For every birth, there is a death: its own.

Jeremy, dating Joanna, disregards this truth
And Joanna does the same with Jeremy.
If they did not, they might never
Dance cheek-to-cheek or its equivalent.
They are going to marry because they wish to be parents
And feel they will mostly enjoy being together
For the rest of their lives. They do not consider the truth
That for every birth there is a death: its own.

A sufficiently detached observer might tell them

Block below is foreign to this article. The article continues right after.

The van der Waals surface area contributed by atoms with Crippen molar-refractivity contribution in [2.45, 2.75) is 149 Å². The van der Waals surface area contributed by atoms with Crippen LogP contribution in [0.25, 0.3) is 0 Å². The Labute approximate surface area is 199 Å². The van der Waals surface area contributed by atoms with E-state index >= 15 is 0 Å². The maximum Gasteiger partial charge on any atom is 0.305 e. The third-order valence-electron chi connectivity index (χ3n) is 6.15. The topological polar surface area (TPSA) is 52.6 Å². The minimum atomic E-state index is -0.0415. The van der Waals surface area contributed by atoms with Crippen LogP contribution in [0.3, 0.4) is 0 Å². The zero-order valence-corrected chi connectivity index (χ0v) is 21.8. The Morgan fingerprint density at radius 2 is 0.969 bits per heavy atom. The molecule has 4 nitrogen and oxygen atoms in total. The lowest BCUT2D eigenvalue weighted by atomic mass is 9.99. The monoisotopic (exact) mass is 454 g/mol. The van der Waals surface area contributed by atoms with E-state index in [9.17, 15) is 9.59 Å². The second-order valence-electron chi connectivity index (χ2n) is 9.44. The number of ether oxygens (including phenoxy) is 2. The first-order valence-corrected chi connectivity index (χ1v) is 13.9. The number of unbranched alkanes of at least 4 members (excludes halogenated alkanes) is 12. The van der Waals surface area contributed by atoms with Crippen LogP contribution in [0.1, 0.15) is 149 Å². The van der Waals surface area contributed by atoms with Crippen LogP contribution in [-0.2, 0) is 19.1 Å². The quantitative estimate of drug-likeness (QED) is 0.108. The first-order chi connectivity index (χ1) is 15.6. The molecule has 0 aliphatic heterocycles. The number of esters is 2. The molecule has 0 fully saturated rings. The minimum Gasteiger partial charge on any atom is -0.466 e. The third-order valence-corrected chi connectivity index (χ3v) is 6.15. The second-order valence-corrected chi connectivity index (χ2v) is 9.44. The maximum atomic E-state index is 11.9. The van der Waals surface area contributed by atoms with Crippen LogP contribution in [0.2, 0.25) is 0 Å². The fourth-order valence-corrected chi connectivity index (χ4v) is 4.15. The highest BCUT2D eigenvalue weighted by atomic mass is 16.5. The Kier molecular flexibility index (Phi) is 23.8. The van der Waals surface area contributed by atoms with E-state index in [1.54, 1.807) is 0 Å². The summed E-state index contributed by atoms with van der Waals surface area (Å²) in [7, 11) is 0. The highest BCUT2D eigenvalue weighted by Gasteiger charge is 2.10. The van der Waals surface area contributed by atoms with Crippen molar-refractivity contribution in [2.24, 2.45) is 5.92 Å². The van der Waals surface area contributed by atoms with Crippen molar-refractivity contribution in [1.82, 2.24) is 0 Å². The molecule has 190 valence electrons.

How the kids – and Joanna and Jeremy too –
Will at every moment be subject to the inescapable,
And that when Change comes, it is unlikely to arrive
When or how they or anyone they know may assume it will.
But realizing that we simply do not know
The observer might refrain from doing so.

Best wishes to the parents, good fortune
To the children, good luck to the family and to
Whatever pets they acquire as all of them age.

Poems by Jonathan Bracker have appeared in The New Yorker, Poetry Northwest and other periodicals, and in eight collections, the latest of which, from Seven Kitchens Press, is Attending Junior High.